A) Cinder-block platform used to propagate corals in Florida, B) coral outplant attached to a reef using a masonry nail, epoxy, and plastic ties, C) A-frame used to propagate corals in the Dominican Republic, D) rope nursery.

The staghorn nursery and 9 outplant sites at the Dominican Republic (DR) are located at Punta Cana (68.347° W, 18.539° N). The nursery is located on sandy substrate (4–5 m of depth) and covers an area of approximately 30 m×30 m. Fragments are grown on metal frames secured to the bottom or on floating ropes (Fig. 1C, D). Multiple genotypes and numerous replicate fragments of each genotype are grown on each frame and rope. The Punta Cana nursery contained 14 frames and 3 ropes, holding> 1300 fragments. Initially (when fragments are small), frames and ropes can hold up to 100 fragments. Initial spacing of fragments within frames and ropes is approximately 20 cm. Corals from the nursery were outplanted to 9 sites located along a continuous reef in the Punta Cana region (depth  =  4–6 m). Sites were separated by a minimum of 200 m. At each site, corals were attached to the bottom using similar methods to those used in Florida [13]. Each site contained a single plot of 50–80 fragments but only a subset of those corals was monitored for growth (15–20 fragments per site). Corals were deployed in a regular grid at a spacing of 50–100 cm between fragments, with each grid covering an area of 50–100 m2. Between 15–20 replicates of each coral genotype were deployed at each site and fragments were haphazardly located within each plot.

Activities in Florida were conducted under permit BISC-2010-SCI-0008 provided by Biscayne National Park and Special Activity License SAL-10-1086-SCRP provided by the Florida Fish and Wildlife Conservation Commission. All activities conducted with Acropora, a threatened species listed under the US Endangered Species Act (ESA), were approved by a Section 7 Consultation Biological Opinion issued by The National Oceanic and Atmospheric Administration (NOAA) and the National Marine Fisheries Service (NMFS). Activities in the Dominican Republic were conducted under a permit provided by Ministerio de Medio Ambiente y Recursos Naturales (Ministry of the Environment and Natural Resources).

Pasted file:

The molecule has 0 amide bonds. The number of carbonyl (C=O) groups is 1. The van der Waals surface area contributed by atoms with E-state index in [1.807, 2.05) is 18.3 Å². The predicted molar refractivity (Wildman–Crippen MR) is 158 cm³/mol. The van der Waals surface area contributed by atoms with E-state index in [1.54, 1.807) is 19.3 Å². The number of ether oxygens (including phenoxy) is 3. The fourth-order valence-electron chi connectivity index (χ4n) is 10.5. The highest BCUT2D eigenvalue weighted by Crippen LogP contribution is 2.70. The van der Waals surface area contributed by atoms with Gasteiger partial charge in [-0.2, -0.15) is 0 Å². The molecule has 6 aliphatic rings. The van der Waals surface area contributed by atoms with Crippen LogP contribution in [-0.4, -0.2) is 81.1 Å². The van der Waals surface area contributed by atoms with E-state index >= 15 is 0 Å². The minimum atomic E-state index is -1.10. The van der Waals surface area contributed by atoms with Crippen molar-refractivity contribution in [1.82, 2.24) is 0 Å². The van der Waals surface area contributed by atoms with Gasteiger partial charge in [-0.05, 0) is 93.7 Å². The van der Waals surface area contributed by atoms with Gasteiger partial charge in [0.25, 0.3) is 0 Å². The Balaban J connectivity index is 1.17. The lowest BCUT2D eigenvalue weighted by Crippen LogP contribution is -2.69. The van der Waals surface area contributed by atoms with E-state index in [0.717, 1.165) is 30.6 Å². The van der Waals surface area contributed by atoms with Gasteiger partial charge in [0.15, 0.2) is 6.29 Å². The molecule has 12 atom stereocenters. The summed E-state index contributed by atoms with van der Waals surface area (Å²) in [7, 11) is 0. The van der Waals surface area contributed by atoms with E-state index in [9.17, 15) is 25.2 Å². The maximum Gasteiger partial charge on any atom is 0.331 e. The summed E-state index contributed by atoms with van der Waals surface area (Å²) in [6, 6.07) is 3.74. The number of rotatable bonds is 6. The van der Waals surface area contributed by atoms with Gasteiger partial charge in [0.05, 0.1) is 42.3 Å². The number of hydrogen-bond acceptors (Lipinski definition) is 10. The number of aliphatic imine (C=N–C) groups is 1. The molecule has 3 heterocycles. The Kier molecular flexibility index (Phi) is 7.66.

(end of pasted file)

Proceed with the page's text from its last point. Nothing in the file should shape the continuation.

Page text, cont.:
Coral Genotype Identity

For genetic analyses, a small section (1–2 cm) from a branch tip was removed from each target colony and preserved in 95% ethanol. DNA was extracted from each sample using the Qiagen DNEasy 96 blood and tissue kit (Qiagen, CA). Microsatellite markers were those used by Baums et al. [17], [18] developed originally for Acropora palmata. Here, we used markers 166, 181, 182 and 207. Marker 192 does not amplify in A. cervicornis. PCR conditions were as in Baums et al. [19]. Thermal cycling was performed in an MJ Research PT200 or an Eppendorf Mastercycler Gradient cycler. Alleles were fluorescently labeled and then visualized and sized with internal standards on a PRISM 3100 Genetic Analyzer (Applied Biosystems). Electropherograms were visualized and allele sizes were called using GENEMAPPER 4.0 (Applied Biosystems). The microsatellite markers are highly heterozygous (mean observed heterozygosity  =  0.77), thus there is a low probability of identifying two colonies or cells as clonemates when in fact they are distinct genets (this is called the Probability of Identity (PI) and equals 10−7 for A. cervicornis. These values were estimated for a dataset containing 278 samples from throughout the Caribbean [19]. We identified clonemates in the Florida dataset by comparing all new multilocus genotypes against the existing A. cervicornis genotypes (generated in the same lab under identical conditions, Baums et al., 2009) and against each other. Those colonies that shared identical alleles at all loci were deemed to be clonemates. Matching calculations were performed usingGenAlEx vers 6.4 [20].

Algal Symbiont Identity

Algal symbiont communities in genetic samples were characterized by extracting DNA following established protocols [21] and using an actin-based quantitative PCR (qPCR) assay to detect Symbiodinium in clades A, B, C and D. Primers and probes that targeted each clade, as well as the coral host, were modified from Mieog et al. [22] following the approach of Cunning and Baker [23]. Each sample was run in duplicate, with positive and no-template controls. This assay allowed us to identify the dominant Symbiodinium in the study corals at the clade level, as well as detect any symbionts present at low abundance (<10%).


Effects of Colony Size

A total of 1715 fragments were measured in this study. Fragments grown and outplanted in the DR were generally larger than those used in Florida so, for comparison, growth and productivity data were calculated for four size classes: tips (<5 cm TLE), small (5 – 15 cm TLE), medium (>15 – 30 cm TLE), and large (> 30 cm TLE) (Table 1). While growth increased with increasing fragment size in both nursery and reef settings, productivity decreased with increasing fragment size in both Florida and the DR (Table 1). Growth was significantly and positively related to TLE recorded at the beginning of the growth interval across a wide range of initial sizes (1–175 cm TLE) (linear regression, p<0.05, R2 = 0.37, n = 1715) (Fig. 2A). Moreover, a significant positive linear relationship was documented between TLE and number of branches after 12 months of growth (linear regression, p<0.05, R2 = 0.16). Productivity declined exponentially with increasing initial colony size, with maximum annual productivity recorded for fragments <15 cm in TLE (non-linear regression, p<0.05, R2 = 0.34) (Fig. 2B).